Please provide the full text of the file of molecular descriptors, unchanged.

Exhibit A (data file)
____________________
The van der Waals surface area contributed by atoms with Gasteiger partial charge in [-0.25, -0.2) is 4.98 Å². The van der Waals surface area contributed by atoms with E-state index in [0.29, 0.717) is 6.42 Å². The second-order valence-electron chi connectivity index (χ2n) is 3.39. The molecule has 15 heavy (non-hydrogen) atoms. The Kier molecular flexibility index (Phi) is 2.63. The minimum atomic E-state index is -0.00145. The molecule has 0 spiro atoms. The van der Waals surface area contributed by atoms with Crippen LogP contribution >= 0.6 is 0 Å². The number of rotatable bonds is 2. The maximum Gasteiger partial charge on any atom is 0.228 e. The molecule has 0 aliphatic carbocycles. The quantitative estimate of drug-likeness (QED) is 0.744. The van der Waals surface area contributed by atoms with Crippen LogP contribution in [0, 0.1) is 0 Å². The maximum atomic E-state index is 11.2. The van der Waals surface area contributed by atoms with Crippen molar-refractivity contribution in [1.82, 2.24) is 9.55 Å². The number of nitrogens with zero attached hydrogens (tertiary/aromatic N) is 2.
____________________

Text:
The van der Waals surface area contributed by atoms with Gasteiger partial charge in [-0.25, -0.2) is 4.98 Å². The van der Waals surface area contributed by atoms with E-state index in [0.29, 0.717) is 6.42 Å². The second-order valence-electron chi connectivity index (χ2n) is 3.39. The molecule has 15 heavy (non-hydrogen) atoms. The Kier molecular flexibility index (Phi) is 2.63. The minimum atomic E-state index is -0.00145. The molecule has 0 spiro atoms. The van der Waals surface area contributed by atoms with Crippen LogP contribution >= 0.6 is 0 Å². The number of rotatable bonds is 2. The maximum Gasteiger partial charge on any atom is 0.228 e. The molecule has 0 aliphatic carbocycles. The quantitative estimate of drug-likeness (QED) is 0.744. The van der Waals surface area contributed by atoms with Crippen LogP contribution in [0, 0.1) is 0 Å². The maximum atomic E-state index is 11.2. The van der Waals surface area contributed by atoms with Crippen molar-refractivity contribution in [1.82, 2.24) is 9.55 Å². The number of nitrogens with zero attached hydrogens (tertiary/aromatic N) is 2.